Study questions whether children consider merit when sharing with others
Press release issued: 5 September 2012
What is a fair way to distribute goods? Should someone who worked more also receive more compensation? New research, published online PLoS One [29 Aug] and led by Patricia Kanngiesser from the University of Bristol’s School of Experimental Psychology and Felix Warneken from Harvard University, suggests that young children already take merit into account when sharing things with others.
In the study three- and five-year-old children played a game with a puppet partner in which both partners collected coins. The coins could later be exchanged for stickers and children either contributed less or more coins than their partner.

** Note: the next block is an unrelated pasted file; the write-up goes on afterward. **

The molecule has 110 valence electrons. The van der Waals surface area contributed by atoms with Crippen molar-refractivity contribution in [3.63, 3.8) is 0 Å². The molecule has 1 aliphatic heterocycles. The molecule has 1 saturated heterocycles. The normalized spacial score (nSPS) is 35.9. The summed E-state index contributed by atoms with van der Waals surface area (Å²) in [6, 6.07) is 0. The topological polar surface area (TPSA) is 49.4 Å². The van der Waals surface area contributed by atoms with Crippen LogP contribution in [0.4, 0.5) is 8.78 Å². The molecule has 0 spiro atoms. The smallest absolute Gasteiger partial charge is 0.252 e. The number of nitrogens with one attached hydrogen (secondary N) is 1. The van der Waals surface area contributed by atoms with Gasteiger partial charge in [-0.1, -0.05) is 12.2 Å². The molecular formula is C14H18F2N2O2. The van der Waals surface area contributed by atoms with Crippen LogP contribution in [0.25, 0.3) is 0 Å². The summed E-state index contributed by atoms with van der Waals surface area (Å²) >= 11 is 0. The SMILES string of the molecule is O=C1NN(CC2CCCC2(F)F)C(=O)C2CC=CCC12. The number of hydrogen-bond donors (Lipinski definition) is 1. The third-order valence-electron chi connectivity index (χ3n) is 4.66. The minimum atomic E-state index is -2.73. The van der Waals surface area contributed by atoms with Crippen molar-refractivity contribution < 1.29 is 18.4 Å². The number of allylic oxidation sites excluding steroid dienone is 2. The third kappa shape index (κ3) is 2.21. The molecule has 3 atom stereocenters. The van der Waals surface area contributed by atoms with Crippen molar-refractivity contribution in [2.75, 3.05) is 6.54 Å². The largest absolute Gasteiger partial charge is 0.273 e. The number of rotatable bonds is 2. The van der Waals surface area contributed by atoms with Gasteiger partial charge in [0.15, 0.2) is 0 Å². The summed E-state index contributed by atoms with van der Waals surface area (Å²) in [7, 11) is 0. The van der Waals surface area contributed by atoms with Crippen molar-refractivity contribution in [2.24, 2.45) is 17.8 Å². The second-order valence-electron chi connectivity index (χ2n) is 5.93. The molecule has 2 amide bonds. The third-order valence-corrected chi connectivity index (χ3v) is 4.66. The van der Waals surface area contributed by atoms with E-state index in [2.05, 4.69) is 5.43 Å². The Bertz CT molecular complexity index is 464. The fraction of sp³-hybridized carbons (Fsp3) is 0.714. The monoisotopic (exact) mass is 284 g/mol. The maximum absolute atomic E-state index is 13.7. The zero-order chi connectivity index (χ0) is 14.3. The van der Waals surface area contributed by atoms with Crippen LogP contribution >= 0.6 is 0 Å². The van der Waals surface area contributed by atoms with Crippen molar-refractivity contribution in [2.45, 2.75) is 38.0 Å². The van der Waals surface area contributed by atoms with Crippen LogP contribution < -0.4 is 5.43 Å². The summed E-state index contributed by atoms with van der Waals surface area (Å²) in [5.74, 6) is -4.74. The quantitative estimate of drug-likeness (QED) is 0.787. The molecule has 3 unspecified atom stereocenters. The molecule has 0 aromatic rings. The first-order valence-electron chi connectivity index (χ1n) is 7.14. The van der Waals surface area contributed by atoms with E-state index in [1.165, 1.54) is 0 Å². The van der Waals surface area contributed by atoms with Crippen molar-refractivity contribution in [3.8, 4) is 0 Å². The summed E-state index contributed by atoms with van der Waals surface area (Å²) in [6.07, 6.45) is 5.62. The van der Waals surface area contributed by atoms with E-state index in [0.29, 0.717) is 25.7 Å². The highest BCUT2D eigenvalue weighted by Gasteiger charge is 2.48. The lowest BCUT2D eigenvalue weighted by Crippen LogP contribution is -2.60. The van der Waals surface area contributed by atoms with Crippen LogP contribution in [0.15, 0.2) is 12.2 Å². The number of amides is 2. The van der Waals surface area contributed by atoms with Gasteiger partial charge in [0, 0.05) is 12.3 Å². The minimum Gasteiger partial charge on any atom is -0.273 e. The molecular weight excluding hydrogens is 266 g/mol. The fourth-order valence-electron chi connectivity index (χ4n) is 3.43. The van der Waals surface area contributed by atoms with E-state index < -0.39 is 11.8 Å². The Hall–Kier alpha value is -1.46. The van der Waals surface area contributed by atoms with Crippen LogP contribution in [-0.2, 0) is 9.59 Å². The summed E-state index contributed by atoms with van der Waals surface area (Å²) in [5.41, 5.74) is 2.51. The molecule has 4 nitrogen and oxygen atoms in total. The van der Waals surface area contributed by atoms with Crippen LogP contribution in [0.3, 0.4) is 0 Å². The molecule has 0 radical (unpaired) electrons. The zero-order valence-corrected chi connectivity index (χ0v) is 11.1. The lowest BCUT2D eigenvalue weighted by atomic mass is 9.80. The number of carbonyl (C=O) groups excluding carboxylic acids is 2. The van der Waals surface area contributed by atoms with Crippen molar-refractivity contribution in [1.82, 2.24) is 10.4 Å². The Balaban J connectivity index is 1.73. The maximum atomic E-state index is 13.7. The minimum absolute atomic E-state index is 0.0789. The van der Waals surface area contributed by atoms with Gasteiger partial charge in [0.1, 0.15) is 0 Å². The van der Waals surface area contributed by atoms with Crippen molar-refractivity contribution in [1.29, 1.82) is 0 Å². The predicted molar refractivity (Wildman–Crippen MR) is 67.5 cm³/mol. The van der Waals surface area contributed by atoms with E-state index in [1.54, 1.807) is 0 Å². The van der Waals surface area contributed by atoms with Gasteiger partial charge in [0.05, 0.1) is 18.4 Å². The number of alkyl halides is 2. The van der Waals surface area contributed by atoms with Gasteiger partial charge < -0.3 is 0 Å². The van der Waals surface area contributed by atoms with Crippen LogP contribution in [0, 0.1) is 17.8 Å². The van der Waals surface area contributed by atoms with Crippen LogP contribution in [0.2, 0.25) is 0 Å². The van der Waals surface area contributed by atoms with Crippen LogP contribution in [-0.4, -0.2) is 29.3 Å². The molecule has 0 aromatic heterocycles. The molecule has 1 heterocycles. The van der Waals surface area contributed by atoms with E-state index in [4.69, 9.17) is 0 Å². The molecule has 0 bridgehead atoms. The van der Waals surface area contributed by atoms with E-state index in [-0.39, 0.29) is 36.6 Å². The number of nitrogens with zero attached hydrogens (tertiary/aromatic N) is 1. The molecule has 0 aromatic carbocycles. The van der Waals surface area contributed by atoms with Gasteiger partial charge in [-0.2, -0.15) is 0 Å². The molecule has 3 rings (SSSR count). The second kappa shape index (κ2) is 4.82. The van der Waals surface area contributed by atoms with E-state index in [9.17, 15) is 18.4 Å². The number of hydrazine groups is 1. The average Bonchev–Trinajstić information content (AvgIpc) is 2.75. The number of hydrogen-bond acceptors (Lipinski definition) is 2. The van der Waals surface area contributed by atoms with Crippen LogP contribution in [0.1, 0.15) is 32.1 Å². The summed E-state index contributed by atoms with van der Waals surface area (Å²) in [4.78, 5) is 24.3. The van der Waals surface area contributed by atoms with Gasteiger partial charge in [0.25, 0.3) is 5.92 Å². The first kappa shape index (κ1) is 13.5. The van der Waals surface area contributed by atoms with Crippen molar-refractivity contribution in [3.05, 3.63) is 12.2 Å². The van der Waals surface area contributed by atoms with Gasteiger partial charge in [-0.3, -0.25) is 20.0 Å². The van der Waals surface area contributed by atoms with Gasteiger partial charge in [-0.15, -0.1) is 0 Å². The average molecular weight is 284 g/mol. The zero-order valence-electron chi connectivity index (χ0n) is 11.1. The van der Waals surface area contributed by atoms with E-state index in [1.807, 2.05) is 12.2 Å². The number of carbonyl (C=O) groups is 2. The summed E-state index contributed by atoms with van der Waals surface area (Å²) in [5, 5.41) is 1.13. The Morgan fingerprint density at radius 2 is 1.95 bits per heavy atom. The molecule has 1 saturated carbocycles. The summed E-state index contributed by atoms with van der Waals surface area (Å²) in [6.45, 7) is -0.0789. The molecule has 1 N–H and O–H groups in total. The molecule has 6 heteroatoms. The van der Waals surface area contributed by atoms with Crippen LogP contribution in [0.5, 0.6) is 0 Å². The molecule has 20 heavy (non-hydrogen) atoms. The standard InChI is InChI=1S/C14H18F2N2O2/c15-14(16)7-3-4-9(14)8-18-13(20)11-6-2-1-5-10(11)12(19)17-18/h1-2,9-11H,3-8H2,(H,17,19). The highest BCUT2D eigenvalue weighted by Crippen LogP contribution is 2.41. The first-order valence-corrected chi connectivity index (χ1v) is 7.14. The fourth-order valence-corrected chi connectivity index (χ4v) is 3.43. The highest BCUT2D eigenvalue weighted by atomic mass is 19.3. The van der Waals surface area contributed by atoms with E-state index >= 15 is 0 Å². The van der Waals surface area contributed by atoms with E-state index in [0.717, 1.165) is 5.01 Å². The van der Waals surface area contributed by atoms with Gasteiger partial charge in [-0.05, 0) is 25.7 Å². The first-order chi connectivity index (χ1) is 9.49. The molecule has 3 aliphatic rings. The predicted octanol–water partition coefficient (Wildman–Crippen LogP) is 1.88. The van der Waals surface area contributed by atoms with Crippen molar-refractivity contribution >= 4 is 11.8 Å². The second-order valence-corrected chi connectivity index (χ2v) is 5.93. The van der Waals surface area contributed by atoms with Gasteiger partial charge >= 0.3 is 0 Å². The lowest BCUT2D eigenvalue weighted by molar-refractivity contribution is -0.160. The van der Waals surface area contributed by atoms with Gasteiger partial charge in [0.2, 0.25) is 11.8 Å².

At the end of the game, the researchers asked children to divide the reward-stickers between themselves and their partner. Surprisingly, three-year-olds already shared the stickers according to their own and the partner’s contribution.
Previous research on children's sharing behaviours has found that young children often behave entirely selfishly and it was thus thought that children need complex reasoning skills or extensive socialisation to share fairly. This new research, however, questions this theory and suggests that fairness principles such as merit already guide early sharing behaviour.
The study, entitled ‘Young Children Consider Merit when Sharing Resources with Others’ was published in the online journal PloS One on 29 August 2012.
Kanngiesser, P. & Warneken F. (2012) Young children consider merit when sharing resources with others. PLoS ONE 7(8): e43979. doi:10.1371/journal.pone.0043979